His first sight of a classical Mysore Style of Painting that hung in his ancestral home, led to embark on a mission to collect these paintings. He scoured the old photo-frame shops in Mysore buying faded old classic paintings. In fact it was while he was still in college that he bought his very first Mysore School of painting from a photo-frame shop in the city with his pocket money. From that beginning he built an enviable collection of Mysore Style Paintings. To nurture the Mysore Style of Painting, RG commissioned artists to specially create these masterpieces. Today Ramsons Kala Pratishtana has a private museum of these paintings in Mysuru. 

It was this passion for art and all that is related to art that led RG to take on the role of Honorary Secretary of the Ramsons Kala Pratishtana, a trust established by his father, Sri D. Ram Singh. Under the aegis of the Ramsons Kala Pratishtana Trust, RG was instrumental in reviving the ancient Doll Display Tradition of Karnataka as well as Traditional Board Games of India by hosting exhibitions that have today become iconic annual ‘must-see’ programmes on everyone’s itinerary be it the tourist or the Mysorean.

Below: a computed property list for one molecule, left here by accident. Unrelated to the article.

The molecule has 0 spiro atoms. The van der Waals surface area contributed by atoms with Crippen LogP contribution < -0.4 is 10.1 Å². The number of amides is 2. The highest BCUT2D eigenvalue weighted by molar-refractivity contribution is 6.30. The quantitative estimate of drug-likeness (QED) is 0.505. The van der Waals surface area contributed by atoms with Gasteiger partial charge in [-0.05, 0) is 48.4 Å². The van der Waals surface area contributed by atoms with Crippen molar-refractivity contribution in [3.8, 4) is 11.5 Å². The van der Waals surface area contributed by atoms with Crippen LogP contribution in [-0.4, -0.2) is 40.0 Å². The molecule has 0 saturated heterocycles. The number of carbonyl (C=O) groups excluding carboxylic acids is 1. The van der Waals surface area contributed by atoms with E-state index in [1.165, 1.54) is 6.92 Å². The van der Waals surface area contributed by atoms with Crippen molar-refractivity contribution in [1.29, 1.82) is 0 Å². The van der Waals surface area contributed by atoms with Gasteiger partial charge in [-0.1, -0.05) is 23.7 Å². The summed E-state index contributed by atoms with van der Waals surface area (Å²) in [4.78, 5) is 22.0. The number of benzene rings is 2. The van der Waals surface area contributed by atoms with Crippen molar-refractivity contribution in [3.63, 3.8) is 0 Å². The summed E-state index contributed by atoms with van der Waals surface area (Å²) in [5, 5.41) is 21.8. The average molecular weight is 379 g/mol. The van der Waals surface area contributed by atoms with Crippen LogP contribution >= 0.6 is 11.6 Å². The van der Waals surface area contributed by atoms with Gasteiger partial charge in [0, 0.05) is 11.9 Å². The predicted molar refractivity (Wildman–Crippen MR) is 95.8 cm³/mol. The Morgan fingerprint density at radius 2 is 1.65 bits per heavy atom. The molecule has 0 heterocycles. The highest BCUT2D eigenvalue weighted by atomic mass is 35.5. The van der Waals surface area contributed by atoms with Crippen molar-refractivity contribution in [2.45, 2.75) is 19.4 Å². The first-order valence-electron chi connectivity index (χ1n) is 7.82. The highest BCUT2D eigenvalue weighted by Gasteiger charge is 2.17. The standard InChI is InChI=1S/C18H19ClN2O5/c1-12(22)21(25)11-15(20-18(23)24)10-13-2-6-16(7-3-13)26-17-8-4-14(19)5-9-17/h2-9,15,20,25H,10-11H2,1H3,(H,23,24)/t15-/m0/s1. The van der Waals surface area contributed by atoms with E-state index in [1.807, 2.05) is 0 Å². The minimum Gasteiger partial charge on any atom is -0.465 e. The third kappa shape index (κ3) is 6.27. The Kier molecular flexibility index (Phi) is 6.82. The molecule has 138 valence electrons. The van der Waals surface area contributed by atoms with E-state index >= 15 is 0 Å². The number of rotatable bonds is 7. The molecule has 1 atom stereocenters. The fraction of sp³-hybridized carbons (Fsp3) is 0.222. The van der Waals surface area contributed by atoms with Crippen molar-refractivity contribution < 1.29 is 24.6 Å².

He, along with Raghu Dharmendra and Dr. C.R. Dileep Kumar Gowda, has conducted extensive research in the field of traditional board games of India since the year 2000. As part of Kreedaa Kaushalya, RG and his team mates have taught how to play traditional Indian board games to more than a thousand adults and children at various camps and workshops as resource persons since 2007.


L-R: Dr. C.R. Dileep Kumar Gowda, Raghu Dharmendra, Smt. Prema Simha and RG Singh at Kalale